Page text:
The frenzy isn’t harmless.

Weather sells. It pulls in viewers. When hurricanes or blizzards threaten, people who normally don’t watch the news tune in. Higher ratings, lots of teasers.

“Seven feet of snow on the way!! Will you be buried tomorrow? Story at 11!” It’s money in the bank. Doom is a perennial best-seller.


TV stations like to whip everyone into a frenzy. It’s good business. Weather predictions don’t carry issues of journalistic responsibility. No one can call you to task for being wrong because, after all, it’s the weather.

The frenzy is not harmless. Every weather event is presented as if it’s the end of the world. It’s impossible to figure out if this next thing is serious or more of the same.

Should we lay in supplies? Ignore it? Plan to evacuate? Fill all the water containers? Cancel travel plans? Make travel plans? Head for public shelters?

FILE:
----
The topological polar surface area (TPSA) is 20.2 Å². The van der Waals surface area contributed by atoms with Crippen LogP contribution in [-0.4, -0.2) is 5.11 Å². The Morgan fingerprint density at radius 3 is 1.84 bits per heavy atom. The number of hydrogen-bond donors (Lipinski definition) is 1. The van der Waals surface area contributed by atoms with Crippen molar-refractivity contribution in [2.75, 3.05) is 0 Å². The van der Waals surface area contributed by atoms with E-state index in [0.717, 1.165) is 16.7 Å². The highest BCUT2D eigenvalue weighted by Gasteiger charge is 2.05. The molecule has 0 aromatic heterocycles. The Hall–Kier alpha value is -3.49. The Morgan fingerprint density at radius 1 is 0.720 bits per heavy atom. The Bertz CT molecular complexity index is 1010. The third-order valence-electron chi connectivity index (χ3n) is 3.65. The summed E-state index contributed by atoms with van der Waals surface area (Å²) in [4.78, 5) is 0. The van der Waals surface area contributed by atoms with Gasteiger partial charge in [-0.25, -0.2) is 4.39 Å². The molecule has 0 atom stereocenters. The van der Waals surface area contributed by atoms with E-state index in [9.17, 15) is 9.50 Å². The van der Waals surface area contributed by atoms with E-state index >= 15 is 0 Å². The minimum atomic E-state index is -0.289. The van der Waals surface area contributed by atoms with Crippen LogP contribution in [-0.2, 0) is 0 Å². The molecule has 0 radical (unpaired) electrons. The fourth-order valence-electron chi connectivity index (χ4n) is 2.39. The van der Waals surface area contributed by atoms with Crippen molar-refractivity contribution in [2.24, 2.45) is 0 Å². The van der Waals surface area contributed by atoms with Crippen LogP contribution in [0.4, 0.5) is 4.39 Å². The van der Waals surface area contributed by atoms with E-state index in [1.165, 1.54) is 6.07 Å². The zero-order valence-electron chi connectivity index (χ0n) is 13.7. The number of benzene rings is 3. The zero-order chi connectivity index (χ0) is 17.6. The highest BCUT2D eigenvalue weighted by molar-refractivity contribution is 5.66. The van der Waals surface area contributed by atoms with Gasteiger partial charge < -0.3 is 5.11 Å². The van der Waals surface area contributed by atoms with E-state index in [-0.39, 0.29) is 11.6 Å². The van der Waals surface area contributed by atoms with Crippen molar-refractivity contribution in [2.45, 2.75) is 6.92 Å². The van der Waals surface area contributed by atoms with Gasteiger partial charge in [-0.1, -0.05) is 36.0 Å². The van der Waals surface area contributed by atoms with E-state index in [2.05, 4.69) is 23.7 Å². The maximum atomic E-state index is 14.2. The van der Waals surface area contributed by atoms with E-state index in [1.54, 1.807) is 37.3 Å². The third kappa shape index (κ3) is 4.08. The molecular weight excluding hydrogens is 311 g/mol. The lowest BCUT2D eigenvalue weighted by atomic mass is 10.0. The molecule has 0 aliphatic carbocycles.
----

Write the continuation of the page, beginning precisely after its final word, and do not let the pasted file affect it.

Hysteria is exhausting and worse, it’s numbing. Some of us worry about the possibility of weeks without electricity. Telling us our world is ending is upsetting if you believe it. It is even more dangerous if it’s serious, and we don’t believe it.

They shouldn’t say that stuff unless it’s true. Or might be true. At the least, it’s rude to scare us to death, and then say “Sorry folks.”

You can’t unring the bell. When the real deal occurs — as it did this winter — we don’t listen. Weather forecasting may not be legally subject to standards or accuracy, but maintaining credibility might be worthwhile. I’m just saying, you know?